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How data gets misused in the media

Reporters love scary things. It allows them to breathlessly warn about the latest danger or epidemic. This leads them to fail to actually, you know, report.

Here’s an example.

I ran across an article by Rachel Hillier Pratt, the Albuquerque Health News Examiner: One out of four college students use stimulants to get by.

(Now pretty much anybody can be an Examiner — even John English — regardless of their qualifications or sanity, but still this serves as an example of what happens out there.)

So Rachel Pratt says:

Currently one in four college students have used Adderall…

Interesting. But a little bell with the letters “B.S.” written on it was ringing furiously in the back of my head. I know a lot more than four college students, and while I have no illusions that my college friends are all drug-free, Adderall doesn’t seem to be high on the list of preferred substances. Sure, even back in my day of college, there was the occasional little blue speed capsules that made their way around at exam time so I know about the tendency for college students to consider artificial wakefulness assistance, but while I wouldn’t doubt a number of college students use Adderall, the one in four bothered me.

So I clicked on her link to Drug News where I read:

As many as one-in-four college students misused ADHD medications according to a nationwide survey reported in the journal, Addiction.

OK, we already see a divergence from one article to the other. Drug News said ADHD medications, Rachel limited it to Adderall. And then there’s… “As many as…” Not “one in four,” but “as many as one-in-four.” What does that mean?

It reminds me of those TV commercials promoting “as much as 25% off” during their store-wide sale!!! Does that mean everything is 25% off? Of course not.

So I went to the journal Addiction and found the study’s abstract, where I learned about their study of college students in 119 colleges in 2001:

The life-time prevalence of non-medical prescription stimulant use was 6.9%, past year prevalence was 4.1% and past month prevalence was 2.1%. Past year rates of non-medical use ranged from zero to 25% at individual colleges.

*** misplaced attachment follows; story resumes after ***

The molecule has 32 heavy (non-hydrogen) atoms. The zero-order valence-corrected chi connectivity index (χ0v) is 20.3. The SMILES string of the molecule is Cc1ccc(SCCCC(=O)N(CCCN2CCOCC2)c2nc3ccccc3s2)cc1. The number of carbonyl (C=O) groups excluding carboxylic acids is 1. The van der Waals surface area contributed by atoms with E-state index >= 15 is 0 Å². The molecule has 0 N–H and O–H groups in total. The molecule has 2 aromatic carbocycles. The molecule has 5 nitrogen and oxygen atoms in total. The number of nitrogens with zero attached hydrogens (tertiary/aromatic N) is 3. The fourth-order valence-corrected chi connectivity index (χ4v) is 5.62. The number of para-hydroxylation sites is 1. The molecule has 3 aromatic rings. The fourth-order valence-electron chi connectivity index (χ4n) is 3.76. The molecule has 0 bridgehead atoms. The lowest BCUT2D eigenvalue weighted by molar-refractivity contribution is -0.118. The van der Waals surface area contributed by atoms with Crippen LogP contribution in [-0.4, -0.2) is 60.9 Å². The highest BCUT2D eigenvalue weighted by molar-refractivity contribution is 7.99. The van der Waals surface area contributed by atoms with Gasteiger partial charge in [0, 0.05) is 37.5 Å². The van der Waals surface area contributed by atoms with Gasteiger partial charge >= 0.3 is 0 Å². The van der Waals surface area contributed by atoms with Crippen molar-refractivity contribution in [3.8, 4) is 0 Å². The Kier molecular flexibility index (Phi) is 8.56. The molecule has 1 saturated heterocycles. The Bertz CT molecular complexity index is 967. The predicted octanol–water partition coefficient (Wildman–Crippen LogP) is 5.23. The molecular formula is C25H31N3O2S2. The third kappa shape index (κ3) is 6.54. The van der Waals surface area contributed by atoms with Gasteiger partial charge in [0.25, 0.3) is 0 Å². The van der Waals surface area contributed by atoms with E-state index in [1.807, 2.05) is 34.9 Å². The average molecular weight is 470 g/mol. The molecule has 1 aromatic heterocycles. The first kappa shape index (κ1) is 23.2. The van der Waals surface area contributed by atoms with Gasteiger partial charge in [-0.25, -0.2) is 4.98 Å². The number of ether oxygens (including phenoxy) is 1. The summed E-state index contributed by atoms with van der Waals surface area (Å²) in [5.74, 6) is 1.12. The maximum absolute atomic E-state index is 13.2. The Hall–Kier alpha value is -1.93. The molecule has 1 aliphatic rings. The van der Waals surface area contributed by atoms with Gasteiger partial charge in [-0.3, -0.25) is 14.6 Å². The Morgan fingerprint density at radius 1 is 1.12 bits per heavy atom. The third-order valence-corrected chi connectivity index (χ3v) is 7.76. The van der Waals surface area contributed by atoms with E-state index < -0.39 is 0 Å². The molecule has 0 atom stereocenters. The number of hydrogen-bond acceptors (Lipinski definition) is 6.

So the one in four of self-reported use was at the highest range of colleges (perhaps one college). At the other end was zero. So Drug News could just as easily have said “As few as zero college students misused ADHD medications…” and perhaps then Rachel would have had an article proclaiming that “No college students use stimulants to get by” (it would be as accurate as her article).

This took me less than two minutes with teh Google, and I’m not a science writer like Rachel Pratt.

So what’s the actual story? Among college students self-reporting in 2001, just over 4 percent had used Ritalin, Dexedrine or Adderall non-medically in the past year.

Not as scary and exciting, but true, and a better starting point for, you know, reporting.

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14 comments to How data gets misused in the media

  • James

    I have stopped watching the “news” for exactly this reason. Think coverages of the “wars”. There was a recent special I believed it was called Marijuana Inc. Where the lead reporter stated that ganja is legal in Amsterdam. All I could think of is WTF. If it’s being reported in the main stream press you can be pretty sure that there is a flaw in the reporting somewhere. I actually thought 1984 was just a scary book.

  • James

    The news press really is the Ministry of Truth

  • paul

    There are Lies, there are Damn Lies, and then there are Statistics.

  • I can understand the theory of opposing drug use because it makes you do inferior work, lazy, etc. But you can’t have it both ways. Adderall makes you perform much better on tests, allows you to read faster, recall more, focus much better.

    I don’t get the whole opposition to “performance enhancing” drugs. If taking steroids is cheating, then so is working out, drinking protein shakes, and taking vitamins. Exercising 6 hours a day isn’t cheating, but taking a pill is? Well, some pills. A vitamin B pill is not cheating, an adderall pill is.

    Why should we not take drugs if it will make us perform better?

    Even if it is 1 in 4 (which I call bullshit on as well), so damn what? That just means 75% of students aren’t meeting their full potential. Sucks to be them.

  • ezrydn

    Next time you run across an interesting story on either CNN or FoxNews, go chech the other network. Nine times out of ten, you’ll find the exact same story, word for word, misspellings and all. This is the level of today’s “reporting.” “Copy and paste” or, as we used to say in the industry, “rip and read.”

  • Mike R

    An excellent read on the subject of fear in media.

    Absolutely hilarious, mostly because it’s spot-on.

  • AP

    Just wanted to chime in. I go to the University of Washington. Of the frat guys I know, use of stimulants to study is fairly widespread. They alternate from drinking all the time to staying up on adderall/ritalin/etc to catch up on all the work they didn’t do. At least with the people I know, it’s not just exam time, but every week.